Hearing for murder suspect in teen’s fentanyl death delayed

Tom and Mihaela Steyer, right, and a family friend Jennifer Owens, second from right, speak wit ...

Mihaela Steyer came to court Tuesday morning with a message on her neon pink T-shirt: “Drug Dealers Kill Children.”

She and her husband, Tom, showed up for the preliminary hearing of the 20-year-old man charged with murder in the fentanyl overdose death of their teenage son last summer, hoping to see the suspect’s face for the first time.

After months of anxious anticipation, the Steyers will have wait longer after Las Vegas Justice of the Peace Suzan Baucum approved a motion Tuesday to delay Angelo Loza’s hearing until April 19.

Loza’s attorneys had a scheduling conflict and were litigating a jury trial, prosecutors said.

Mihaela Steyer noted that despite being charged with murder in October, Loza has not appeared in front of a judge and is out with no bail and no restrictions.

She questioned Chief Deputy District Attorney Tina Talim about it outside the courtroom.

Talim told the grieving mother that she is “entitled” to her complaints, adding that “theoretically, it could get continued to infinity.”

Talim told the Steyers that she and Deputy District Attorney Eckley Keach were ready to make their case Tuesday and will be ready next month.

During a preliminary hearing, a judge weighs evidence and determines if there is enough to move to trial.

The Metropolitan Police Department arrested Loza with fentanyl-laced pills three days after Mihaela Steyer found 16-year-old Louis Steyer dead in their North Las Vegas house on July 4. Loza admitted to selling Louis and the teenager’s friend pills earlier that week, according to his arrest report. He was arrested on a drug charge and released from the Clark County Detention Center on his own recognizance, records show.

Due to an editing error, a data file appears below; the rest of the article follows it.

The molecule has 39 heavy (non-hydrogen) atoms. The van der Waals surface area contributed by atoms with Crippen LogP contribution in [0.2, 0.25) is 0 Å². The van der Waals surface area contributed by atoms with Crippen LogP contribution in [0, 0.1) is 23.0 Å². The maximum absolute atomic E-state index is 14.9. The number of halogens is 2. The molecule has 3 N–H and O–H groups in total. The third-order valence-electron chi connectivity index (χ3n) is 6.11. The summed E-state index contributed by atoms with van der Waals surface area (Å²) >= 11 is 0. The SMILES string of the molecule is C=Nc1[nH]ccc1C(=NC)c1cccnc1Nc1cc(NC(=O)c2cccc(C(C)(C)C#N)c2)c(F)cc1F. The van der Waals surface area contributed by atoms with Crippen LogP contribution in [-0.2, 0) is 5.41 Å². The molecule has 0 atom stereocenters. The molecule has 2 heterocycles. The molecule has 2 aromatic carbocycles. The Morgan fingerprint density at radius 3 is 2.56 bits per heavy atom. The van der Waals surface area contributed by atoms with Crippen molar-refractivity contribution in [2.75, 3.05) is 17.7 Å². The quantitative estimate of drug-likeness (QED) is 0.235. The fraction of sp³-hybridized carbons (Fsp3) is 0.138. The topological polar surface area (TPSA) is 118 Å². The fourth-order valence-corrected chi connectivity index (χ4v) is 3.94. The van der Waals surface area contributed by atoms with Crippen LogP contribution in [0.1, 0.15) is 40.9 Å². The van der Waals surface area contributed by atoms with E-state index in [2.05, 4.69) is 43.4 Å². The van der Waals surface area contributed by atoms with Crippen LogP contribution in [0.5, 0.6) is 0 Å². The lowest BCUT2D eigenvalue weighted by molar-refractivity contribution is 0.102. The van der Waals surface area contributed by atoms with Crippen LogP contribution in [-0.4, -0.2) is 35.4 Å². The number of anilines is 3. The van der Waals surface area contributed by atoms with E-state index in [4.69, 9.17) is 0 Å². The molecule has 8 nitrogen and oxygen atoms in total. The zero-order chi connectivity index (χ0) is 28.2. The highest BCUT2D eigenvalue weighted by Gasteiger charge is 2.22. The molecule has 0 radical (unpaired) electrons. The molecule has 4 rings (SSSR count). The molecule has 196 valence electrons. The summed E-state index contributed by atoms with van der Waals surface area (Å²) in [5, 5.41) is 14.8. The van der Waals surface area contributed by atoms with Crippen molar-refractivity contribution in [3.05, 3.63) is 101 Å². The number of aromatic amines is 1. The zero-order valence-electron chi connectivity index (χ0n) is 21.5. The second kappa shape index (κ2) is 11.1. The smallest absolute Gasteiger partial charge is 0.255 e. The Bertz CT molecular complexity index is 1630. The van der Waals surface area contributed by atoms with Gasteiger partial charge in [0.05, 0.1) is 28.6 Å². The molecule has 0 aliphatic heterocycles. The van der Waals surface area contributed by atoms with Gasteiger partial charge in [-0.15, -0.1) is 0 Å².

When prosecutors tacked on one count each of murder and second-degree murder in October, Loza was only issued a summons for a hearing only attended by his attorney in December.

That Loza has not faced a judge has perplexed the Steyers, who say they are disappointed with the criminal justice system.

They said that in a March 11 meeting with prosecutors, Clark County District Attorney Steve Wolfson blamed Loza’s lack of bail on a “quirk” in the system.

Citing an open investigation, Wolfson declined to comment.

Baucum’s executive assistant said that the bail concerns would be addressed during the preliminary hearing.

“Going by the rules, you leave him free forever,” a teary-eyed Mihaela Steyer said about Loza.

Contact Ricardo Torres-Cortez at rtorres@reviewjournal.com. Follow him on Twitter @rickytwrites.